Few places in Upstate New York are as romantic as Boldt Castle on the St. Lawrence River. George Boldt, general manager of the Waldorf-Astoria Hotel in New York City and manager of the Bellevue-Stratford Hotel in Philadelphia, began construction of the 120-room mansion in 1900, but it was never finished.
It was to be a grand tribute to the love of his life, Louise Kehrer Boldt. Tragically, Louise Boldt died suddenly in January 1904. Heartbroken, George Boldt sent workers at the castle a telegram telling them to cease construction immediately.
For the next 73 years, the partially-completed castle sat empty and abandoned, left to the mercy of vandals and the elements. In 1977, the Thousand Islands Bridge Authority bought Heart Island and agreed to commit all proceeds from tours and events toward its restoration. Today, much of the structural damage has been reversed, and the ground floor is beautifully furnished. It looks particularly romantic, like something from a fairy tale, covered with snow and ice.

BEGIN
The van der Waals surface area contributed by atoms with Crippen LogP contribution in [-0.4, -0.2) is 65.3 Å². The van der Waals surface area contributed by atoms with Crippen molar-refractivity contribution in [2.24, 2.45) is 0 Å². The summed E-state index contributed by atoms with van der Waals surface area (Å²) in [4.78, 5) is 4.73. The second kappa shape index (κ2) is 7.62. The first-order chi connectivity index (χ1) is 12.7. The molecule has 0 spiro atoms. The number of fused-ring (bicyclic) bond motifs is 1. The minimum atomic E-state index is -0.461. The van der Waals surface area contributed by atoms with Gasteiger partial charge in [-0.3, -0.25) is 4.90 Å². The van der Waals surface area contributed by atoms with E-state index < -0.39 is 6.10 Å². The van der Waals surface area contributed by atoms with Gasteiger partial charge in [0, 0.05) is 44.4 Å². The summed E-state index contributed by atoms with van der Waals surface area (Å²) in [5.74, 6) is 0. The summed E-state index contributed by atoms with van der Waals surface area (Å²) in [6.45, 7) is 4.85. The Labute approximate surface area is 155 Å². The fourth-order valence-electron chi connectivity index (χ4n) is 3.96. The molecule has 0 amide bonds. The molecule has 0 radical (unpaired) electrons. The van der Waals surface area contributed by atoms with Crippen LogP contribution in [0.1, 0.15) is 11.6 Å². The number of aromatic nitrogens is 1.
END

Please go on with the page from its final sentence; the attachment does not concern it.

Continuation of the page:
The Black River originates in the foothills of the Adirondacks and flows west to Lake Ontario in Upstate New York. It gets its name from its dark-colored water, stained by natural tannic acid from slowly moving through vegetation in the Adirondacks. I took most of these photos from a bridge in Watertown, but got a couple of shots in Dexter, Brownville, and Great Bend as well.
This former gas station and general store was located at the intersection of State Routes 180 and 12E in the tiny community of Limerick, north of Dexter, New York.
Porky’s Diner (former) 6722 State Route 12E, Three Mile Bay, Jefferson County, New York. Built in 1985, it included a store, diner, gas station, bait shop, and living quarters. Not as old as I thought.
Sign for Ryan’s Jet Gas at 740 State Street in Watertown, New York. Ryan’s Jet Gas, Inc. was founded in 1930 and has operated at this corner for over 80 years.
Former neon sign for Crystal Restaurant at 87 Public Square in Watertown, New York. Opened in 1925, it’s the oldest restaurant in Watertown. Dennis and Jerry Valanos owned the restaurant until 1943, when it was purchased by their head chef, Otto Dephtereos. Today, Peter (Otto’s grandson) and Libby Dephtereos manage the restaurant. A Prohibition-era advertisement for “All Legal Beverages” still appears in the window.